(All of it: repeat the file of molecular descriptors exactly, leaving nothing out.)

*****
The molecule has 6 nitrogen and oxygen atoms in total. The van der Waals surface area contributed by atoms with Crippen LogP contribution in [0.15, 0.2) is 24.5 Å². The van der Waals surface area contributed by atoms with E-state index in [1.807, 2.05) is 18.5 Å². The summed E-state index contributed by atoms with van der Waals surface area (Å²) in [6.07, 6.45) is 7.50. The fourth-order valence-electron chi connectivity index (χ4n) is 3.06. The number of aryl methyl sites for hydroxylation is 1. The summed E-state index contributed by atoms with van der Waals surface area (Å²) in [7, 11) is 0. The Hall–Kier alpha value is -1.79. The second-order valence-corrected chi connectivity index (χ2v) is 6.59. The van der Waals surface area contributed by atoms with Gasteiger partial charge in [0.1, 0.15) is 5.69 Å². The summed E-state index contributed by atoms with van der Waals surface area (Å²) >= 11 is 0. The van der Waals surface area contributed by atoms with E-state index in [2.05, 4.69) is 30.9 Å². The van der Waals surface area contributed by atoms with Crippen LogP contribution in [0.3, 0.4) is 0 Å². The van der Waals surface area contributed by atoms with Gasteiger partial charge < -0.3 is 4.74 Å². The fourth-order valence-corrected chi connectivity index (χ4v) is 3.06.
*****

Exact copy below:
The molecule has 6 nitrogen and oxygen atoms in total. The van der Waals surface area contributed by atoms with Crippen LogP contribution in [0.15, 0.2) is 24.5 Å². The van der Waals surface area contributed by atoms with E-state index in [1.807, 2.05) is 18.5 Å². The summed E-state index contributed by atoms with van der Waals surface area (Å²) in [6.07, 6.45) is 7.50. The fourth-order valence-electron chi connectivity index (χ4n) is 3.06. The number of aryl methyl sites for hydroxylation is 1. The summed E-state index contributed by atoms with van der Waals surface area (Å²) in [7, 11) is 0. The Hall–Kier alpha value is -1.79. The second-order valence-corrected chi connectivity index (χ2v) is 6.59. The van der Waals surface area contributed by atoms with Gasteiger partial charge in [0.1, 0.15) is 5.69 Å². The summed E-state index contributed by atoms with van der Waals surface area (Å²) >= 11 is 0. The van der Waals surface area contributed by atoms with E-state index in [2.05, 4.69) is 30.9 Å². The van der Waals surface area contributed by atoms with Crippen LogP contribution in [0.3, 0.4) is 0 Å². The van der Waals surface area contributed by atoms with Gasteiger partial charge < -0.3 is 4.74 Å². The fourth-order valence-corrected chi connectivity index (χ4v) is 3.06.